What else is there in the code? Trojans? Malware? Who knows, we just get the binary, and they don't audit until they get sued...

If it's open source, then by definition, you also get the source code. If there are trojans, malware, or whatever, then either you or one of the thousands of programmers who look at the code will be able to tell.

It's the primary reason that open source code is generally more secure than closed source code.

As someone who has used, and contributed to, open source software, I can tell you flat out that your concerns are a fantasy. Your scenarios have never, once, happened with any open source software that I'm aware of.
—Karl

(Flattened / Threaded)

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    Ninja (profile), Dec 5th, 2013 @ 5:57am

    Cue the German RIAA suing Appwork for enabling infringing downloads via JDownload.

    Welcome to the age where people want to make money without doing any actual work. Let's blame phone carriers and auto makers for what's being done with the tools they provide.

     

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      silverscarcat (profile), Dec 5th, 2013 @ 6:22am

      Re:

      I think we should shut down all the Walmarts, Targets and K-Marts across the country, they sell knives! Sharp, pointy knives! They're used for stabbing people!

      Obviously, them selling knives is the reason that people are getting stabbed! Let's shut them down so that people don't get stabbed any more!

       

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      That One Guy (profile), Dec 5th, 2013 @ 7:16am

      Re:

      Isn't there a saying that goes something like 'the best way to repeal a bad law is to enforce it completely'?

      So yeah, I'd love to see a whole range of lawsuits aimed at gun, car, and knife and alcohol manufacturers, phone companies, mail services... all claiming they are responsible for what their customers use their products/services for, maybe after a few lawsuits like that the insanity of rulings like this would be exposed for the crazy that they are.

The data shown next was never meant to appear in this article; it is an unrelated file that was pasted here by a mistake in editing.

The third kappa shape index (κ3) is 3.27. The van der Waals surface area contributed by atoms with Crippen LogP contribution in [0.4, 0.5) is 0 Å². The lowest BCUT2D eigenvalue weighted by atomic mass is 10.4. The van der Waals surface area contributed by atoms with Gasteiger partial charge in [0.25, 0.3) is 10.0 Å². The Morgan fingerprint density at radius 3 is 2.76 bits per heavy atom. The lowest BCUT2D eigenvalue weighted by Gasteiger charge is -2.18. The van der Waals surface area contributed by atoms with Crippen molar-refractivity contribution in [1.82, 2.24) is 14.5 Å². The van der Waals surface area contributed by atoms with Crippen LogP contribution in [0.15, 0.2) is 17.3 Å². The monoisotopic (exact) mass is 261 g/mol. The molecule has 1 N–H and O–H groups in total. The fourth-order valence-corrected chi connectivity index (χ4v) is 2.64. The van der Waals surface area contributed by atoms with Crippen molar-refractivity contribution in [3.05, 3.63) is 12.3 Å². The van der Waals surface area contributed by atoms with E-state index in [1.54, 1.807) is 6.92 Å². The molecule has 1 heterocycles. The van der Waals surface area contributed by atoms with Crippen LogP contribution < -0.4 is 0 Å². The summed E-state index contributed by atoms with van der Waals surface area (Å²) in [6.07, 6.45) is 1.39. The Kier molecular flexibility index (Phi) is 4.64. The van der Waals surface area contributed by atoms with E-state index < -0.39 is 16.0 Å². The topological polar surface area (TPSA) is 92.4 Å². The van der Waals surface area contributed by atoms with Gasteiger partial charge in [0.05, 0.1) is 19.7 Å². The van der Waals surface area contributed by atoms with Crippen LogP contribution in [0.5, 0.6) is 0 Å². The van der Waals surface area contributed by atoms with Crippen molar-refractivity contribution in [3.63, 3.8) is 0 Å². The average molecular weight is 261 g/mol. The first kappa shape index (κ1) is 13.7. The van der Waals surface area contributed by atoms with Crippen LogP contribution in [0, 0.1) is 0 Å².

Well, that or they'd dial the crazy up to 11 and start ruling that those services/manufacturers were also suddenly liable as well, though given whereas a smaller tech company might not have much political clout and lawyers, the same would not be true of the others listed, I'd find that unlikely.

       

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        Ninja (profile), Dec 5th, 2013 @ 7:25am

        Re: Re:

        Agreed 100%. I'm in favor of a lot of chaos. It tends to make people actually work to fix things. I wonder if the German courts would maintain their verdict in these cases or they just flip the secondary liability switch when there is the "on the internet" tag in the case.

         

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        Anonymous Coward, Dec 5th, 2013 @ 8:25am

        Re: Re:

        Then why is Monsanto still able to get away with what it does by abusing bad laws?

         

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        McGreed (profile), Dec 5th, 2013 @ 8:33am

        Re: Re:

        As usual, we need to ban cars, seriously! They are used for any kind of criminal activity, from the common person killing other people, to drugs and weapon transport to pedophilia to smuggling ect.

        Cars actually kill lot more people then cars, but there is no bans for them. If they are going to go mad with laws against things like these, they might as well go all the way.